Opening morning of quail season, I was driving up to Goldthwaite to pick up my son-in-law, Mike Mitchell, for an afternoon hunt out to my lease in Millersview. This year’s quail season opened up a week before deer season and with no deer hunters around, we’d have the place to ourselves,
Driving west to my lease, our guess was correct, but the quail weren’t responding. We’d already tried a couple of likely places, but our dogs, Sonny and Red, my Brittany spaniels, hadn’t found any quail sign, where were the birds? An hour and a half before sundown, we were worrying that the opener this year would be a bust, but 30 yards ahead, as we bounced along in the jeep, there was a bevy of bobs running down the road.
Quickly stopping the jeep, we both piled out, unsheathed our shotguns, fumbled with the latches on the dog boxes and, the dogs, being as excited as us, bounced out, quickly took care of their business, then took off down the road after the birds. Pushed by the dogs, the covey took wing and me, feeling like Capt. Angora of goat rodeo fame, told Mike that we’d do better if we slowed down and let the dogs do their work.
A hundred yards out, Sonny, a real pro of a bird dog, pointed first, Red, his son, backed as Mike and I hurried up to them, then 3 birds burst from the cover and boom, boom, boom, down they dropped. The dogs, being more interested in going after the rest of the covey, were reluctant to fetch the birds in, but after repeated, “Dead birds”, they complied.
The quail, probably 20 or more, now minus the 3 we just shot, had spread out over a wide area and we let the dogs find them. Up ahead, Red pointed and Mike and I walked in on them, a single got up on my side and, boom, chalk up another. Red didn’t go after the dead bird, but was glued to the spot right off his nose, Mike walked in making a swishing sound and a bob flushed, Mike’s gun boomed, Red brought it in and chalk up another one. Telling him that 5 was enough out of this covey, I whistled in both dogs, we walked back to the jeep and kenneled everybody up.
This was a good start, but we were running out of time, but the next hour scenting conditions would be good and this was prime time for the birds to be moving around. More bouncing along when we came up to a cross road, with some thick cover off to one side, the other side being an old cattle feed lot, then a covey, a big one, thirty birds or more, ran across the road toward the thick stuff, maybe we could head them off!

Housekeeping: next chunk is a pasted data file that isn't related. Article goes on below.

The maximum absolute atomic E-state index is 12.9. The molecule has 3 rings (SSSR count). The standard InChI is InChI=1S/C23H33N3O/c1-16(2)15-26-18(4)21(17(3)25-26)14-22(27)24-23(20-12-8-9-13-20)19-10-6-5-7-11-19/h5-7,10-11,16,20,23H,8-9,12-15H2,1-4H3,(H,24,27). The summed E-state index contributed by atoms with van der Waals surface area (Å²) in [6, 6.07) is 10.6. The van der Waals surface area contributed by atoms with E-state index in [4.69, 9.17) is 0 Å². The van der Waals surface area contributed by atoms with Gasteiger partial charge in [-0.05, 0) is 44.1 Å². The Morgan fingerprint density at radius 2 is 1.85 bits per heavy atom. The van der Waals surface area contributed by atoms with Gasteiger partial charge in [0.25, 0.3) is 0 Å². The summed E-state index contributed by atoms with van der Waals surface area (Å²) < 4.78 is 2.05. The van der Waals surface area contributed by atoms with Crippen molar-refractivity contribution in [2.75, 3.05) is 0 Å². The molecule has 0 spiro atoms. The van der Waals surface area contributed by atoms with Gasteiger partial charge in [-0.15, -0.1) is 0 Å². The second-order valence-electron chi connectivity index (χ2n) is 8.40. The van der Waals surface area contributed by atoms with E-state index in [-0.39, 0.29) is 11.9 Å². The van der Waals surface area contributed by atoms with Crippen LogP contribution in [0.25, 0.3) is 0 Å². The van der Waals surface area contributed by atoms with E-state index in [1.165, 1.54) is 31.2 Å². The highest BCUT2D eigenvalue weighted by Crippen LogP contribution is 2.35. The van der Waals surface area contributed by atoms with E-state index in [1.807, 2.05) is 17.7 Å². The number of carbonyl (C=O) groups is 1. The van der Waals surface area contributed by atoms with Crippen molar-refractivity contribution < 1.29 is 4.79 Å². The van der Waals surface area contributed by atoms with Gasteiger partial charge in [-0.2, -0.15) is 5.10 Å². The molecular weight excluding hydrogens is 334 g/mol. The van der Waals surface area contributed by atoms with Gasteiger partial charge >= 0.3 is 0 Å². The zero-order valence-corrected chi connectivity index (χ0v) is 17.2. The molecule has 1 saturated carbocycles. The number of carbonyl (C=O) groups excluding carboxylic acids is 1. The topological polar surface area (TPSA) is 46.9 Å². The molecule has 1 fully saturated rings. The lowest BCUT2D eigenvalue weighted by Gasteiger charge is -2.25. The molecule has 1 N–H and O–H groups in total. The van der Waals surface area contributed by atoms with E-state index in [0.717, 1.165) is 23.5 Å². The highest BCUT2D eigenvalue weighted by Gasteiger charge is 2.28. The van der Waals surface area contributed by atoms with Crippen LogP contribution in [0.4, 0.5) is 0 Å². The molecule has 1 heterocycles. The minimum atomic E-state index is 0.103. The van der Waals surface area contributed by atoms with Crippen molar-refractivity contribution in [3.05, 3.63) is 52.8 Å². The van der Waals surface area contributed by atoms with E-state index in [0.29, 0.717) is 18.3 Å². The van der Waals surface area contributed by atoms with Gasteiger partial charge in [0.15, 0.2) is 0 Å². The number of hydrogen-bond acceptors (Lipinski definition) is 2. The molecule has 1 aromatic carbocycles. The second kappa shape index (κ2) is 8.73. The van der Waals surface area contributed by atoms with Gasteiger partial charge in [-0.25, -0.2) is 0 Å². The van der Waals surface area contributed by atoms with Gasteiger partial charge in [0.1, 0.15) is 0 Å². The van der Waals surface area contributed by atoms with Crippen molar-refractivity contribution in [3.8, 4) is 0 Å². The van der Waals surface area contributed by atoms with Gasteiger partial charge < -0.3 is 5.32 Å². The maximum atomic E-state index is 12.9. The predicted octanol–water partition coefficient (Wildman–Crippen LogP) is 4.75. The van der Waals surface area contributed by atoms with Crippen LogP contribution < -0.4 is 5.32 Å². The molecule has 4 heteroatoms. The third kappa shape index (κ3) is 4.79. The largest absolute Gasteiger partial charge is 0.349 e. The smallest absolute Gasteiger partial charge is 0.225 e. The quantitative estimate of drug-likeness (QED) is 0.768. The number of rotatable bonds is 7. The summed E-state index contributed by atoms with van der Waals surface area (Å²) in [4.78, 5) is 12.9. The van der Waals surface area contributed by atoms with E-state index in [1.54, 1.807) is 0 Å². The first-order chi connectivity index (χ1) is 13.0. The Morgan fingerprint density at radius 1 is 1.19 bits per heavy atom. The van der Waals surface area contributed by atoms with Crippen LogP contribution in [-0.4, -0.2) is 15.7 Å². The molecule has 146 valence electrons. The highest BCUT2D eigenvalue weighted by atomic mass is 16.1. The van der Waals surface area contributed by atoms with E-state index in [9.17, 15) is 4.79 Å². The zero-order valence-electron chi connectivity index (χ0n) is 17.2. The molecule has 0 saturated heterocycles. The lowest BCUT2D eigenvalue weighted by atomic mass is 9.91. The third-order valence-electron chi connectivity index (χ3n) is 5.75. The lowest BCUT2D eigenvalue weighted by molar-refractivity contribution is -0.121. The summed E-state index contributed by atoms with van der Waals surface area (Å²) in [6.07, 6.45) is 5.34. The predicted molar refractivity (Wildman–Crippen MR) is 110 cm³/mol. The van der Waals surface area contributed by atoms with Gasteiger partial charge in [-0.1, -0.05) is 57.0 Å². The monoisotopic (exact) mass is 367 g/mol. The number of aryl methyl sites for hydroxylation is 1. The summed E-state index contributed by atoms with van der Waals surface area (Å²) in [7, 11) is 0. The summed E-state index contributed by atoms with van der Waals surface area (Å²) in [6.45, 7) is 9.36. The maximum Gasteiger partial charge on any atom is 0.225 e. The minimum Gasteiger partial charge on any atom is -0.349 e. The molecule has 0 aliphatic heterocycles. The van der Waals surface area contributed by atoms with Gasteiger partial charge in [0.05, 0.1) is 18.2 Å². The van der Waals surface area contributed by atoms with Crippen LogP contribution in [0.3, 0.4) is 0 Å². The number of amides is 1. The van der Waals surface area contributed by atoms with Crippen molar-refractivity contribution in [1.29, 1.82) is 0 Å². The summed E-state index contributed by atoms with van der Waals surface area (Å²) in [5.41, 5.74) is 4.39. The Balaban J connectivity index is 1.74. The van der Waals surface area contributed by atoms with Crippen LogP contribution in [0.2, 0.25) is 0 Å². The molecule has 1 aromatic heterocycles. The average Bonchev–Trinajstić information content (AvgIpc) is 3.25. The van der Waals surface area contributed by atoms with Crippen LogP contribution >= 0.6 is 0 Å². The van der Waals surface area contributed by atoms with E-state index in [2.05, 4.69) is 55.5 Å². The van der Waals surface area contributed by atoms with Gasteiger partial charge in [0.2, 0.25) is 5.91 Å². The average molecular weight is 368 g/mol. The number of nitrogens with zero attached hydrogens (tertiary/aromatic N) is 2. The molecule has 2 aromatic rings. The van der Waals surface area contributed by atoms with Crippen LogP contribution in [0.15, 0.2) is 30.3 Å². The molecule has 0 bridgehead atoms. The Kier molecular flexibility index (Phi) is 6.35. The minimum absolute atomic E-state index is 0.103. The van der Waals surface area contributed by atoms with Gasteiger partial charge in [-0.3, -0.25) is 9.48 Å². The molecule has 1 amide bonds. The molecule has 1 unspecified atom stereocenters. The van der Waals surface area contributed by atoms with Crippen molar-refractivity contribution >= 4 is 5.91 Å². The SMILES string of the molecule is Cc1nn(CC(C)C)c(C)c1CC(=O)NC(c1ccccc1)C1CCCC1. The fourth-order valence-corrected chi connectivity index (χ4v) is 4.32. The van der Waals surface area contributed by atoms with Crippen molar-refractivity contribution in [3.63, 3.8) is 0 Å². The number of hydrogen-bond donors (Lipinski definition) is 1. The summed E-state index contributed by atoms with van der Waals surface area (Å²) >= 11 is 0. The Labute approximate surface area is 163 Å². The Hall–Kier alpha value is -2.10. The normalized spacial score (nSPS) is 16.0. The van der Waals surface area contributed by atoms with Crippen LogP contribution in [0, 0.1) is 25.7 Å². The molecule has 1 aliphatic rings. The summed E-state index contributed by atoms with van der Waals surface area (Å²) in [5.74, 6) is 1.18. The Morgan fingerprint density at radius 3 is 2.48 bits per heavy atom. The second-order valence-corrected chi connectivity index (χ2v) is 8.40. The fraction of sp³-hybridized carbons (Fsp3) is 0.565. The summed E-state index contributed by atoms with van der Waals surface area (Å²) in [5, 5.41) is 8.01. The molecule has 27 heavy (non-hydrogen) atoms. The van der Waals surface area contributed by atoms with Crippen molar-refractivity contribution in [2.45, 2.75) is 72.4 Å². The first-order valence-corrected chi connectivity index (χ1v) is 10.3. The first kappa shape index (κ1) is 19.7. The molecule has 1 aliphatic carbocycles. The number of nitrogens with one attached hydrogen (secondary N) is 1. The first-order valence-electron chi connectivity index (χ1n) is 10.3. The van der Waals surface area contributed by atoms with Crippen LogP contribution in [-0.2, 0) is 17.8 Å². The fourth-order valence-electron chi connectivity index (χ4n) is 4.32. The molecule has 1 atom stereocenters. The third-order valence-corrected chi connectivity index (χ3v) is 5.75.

We unkenneled, unlimbered our shotguns, let the dogs out and hurried to our head off point, where we were in time and as far as we could tell had succeeded in cutting off the birds. This was a big covey and from what we could tell, we knew they hadn’t been busted up, both dogs pointed, this looked like, as Saddam Hussein once said, “The Mother of all coveys!”
Mike and I walked in on the birds, then pandemonium as the quail flushed wildly, most heading west into the setting sun. Six times our guns boomed, four birds fell, the dogs fetched them to us and to let the birds bunch up again, we sat for 10 minutes, precious hunting time, but we sat! As we got up to press on after the rest of the covey, a late riser, a hen, buzzed off, but we let her fly to safety.
As the light faded, we kicked up the remnants of the big covey, downing 5 more, then we called it a day. It turned out to be a nice afternoon hunt, even though I hadn’t been in the field welcoming in the new quail season.